A head-and-shoulders pattern is one of the most common formations referenced and championed by non-chartists. It might be difficult to see the suggestion of an actual head and shoulders of a person, but that’s the genesis of the name. Although it requires a little imagination to picture it, that’s exactly what charting is all about.
This chart tells the trader two things: first, the top is probably in and the trend is changing; second, it gives us a way to measure the length of the move. Note the length from the “head to the neckline”, then measure the same distance below the “neckline” and calculate a downside objective. Entering the market when it breaks the neckline is difficult, but it’s the correct thing to do. A stop-loss inverted order should then be placed above the “right shoulder”. The head-and-shoulders formation is just the reverse of the top. Using the same type of measurement when the market breaks above the “neckline will yield an upside objective.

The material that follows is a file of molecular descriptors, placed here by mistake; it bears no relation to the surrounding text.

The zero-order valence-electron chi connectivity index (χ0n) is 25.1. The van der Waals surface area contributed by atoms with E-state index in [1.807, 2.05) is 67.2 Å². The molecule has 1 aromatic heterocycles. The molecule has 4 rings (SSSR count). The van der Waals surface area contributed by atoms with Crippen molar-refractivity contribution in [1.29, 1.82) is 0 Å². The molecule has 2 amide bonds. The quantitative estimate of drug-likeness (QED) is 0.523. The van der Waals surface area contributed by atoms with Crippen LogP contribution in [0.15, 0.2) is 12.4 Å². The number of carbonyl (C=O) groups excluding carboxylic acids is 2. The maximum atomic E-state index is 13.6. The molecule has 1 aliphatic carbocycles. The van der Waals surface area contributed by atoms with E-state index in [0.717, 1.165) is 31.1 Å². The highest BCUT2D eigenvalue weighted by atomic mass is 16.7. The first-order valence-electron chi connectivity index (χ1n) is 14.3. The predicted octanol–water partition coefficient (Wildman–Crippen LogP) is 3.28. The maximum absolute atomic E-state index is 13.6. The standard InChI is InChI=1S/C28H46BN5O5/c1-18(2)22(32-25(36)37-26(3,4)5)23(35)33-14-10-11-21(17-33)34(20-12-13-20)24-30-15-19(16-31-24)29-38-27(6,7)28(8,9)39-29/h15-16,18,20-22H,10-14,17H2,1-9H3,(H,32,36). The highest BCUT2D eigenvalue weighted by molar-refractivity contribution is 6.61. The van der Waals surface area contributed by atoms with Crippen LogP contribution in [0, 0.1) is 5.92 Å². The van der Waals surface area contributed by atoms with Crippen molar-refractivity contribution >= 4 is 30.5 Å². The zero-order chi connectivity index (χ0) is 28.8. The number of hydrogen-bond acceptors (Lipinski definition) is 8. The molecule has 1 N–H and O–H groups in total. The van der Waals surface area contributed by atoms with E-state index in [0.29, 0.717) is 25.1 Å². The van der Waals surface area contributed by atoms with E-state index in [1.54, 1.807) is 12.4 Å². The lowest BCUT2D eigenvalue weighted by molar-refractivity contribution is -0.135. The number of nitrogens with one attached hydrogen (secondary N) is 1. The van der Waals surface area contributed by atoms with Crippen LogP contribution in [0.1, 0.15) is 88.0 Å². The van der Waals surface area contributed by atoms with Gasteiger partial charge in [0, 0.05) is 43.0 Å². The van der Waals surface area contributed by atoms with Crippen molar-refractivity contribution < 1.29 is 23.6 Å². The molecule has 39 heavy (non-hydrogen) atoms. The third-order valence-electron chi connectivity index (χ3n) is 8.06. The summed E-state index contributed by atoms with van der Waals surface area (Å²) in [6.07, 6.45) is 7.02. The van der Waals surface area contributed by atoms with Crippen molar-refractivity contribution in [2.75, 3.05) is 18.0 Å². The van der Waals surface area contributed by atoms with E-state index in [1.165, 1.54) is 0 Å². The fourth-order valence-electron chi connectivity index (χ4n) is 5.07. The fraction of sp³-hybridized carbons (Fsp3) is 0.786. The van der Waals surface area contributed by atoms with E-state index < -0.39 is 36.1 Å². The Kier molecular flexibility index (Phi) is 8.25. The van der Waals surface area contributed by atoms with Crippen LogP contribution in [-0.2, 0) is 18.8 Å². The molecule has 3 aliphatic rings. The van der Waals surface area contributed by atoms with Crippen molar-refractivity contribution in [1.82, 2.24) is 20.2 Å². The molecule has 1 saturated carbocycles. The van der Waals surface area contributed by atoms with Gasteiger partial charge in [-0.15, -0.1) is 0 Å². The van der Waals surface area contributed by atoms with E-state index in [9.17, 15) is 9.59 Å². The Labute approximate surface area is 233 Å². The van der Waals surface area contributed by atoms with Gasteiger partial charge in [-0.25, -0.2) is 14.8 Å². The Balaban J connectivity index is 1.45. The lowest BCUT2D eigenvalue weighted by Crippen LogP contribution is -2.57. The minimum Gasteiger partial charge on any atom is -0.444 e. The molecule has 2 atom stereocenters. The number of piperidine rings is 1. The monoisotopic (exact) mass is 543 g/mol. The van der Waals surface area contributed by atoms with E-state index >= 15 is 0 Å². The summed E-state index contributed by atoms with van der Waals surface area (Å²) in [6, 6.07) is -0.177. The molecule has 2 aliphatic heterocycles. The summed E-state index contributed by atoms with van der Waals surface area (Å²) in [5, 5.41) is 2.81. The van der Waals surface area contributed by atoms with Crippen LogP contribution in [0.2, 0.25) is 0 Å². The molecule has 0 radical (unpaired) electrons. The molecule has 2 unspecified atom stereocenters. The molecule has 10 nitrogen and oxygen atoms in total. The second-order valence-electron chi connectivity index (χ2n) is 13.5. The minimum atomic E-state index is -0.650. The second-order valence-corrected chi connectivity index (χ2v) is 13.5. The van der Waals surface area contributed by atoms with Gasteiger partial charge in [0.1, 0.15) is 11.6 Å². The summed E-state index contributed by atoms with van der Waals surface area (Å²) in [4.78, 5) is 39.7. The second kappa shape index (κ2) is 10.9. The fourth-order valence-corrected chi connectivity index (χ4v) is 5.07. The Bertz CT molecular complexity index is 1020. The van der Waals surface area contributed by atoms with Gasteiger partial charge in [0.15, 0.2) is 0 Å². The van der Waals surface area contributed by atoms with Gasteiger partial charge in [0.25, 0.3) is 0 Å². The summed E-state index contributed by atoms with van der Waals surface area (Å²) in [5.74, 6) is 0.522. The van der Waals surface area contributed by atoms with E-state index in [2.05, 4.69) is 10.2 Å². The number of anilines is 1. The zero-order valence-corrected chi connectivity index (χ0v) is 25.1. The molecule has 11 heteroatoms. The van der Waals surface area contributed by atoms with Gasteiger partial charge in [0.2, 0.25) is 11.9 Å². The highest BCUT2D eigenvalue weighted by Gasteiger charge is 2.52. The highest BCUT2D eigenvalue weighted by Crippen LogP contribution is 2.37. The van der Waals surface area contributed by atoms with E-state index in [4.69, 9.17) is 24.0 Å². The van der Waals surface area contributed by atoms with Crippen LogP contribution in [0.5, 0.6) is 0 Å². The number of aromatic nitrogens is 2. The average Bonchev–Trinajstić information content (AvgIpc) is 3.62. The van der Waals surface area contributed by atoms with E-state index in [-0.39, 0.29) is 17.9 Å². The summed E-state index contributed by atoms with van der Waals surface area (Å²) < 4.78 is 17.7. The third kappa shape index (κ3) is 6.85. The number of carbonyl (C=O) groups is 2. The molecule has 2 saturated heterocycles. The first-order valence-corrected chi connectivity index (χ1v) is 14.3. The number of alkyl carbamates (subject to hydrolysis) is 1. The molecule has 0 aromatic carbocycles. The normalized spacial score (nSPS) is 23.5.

Unfortunately, price objectives do not come with guarantees. This is particularly true for head-and-shoulder formations. The objectives will generally be achieved 60 percent of the time, which puts the odds in the trader’s favor. For the other 40 percent of the time, it is imperative that you learn to recognize when you are wrong and quickly reverse a trade. It is also important to be flexible and to be aware of other chart formations, such as the triangle.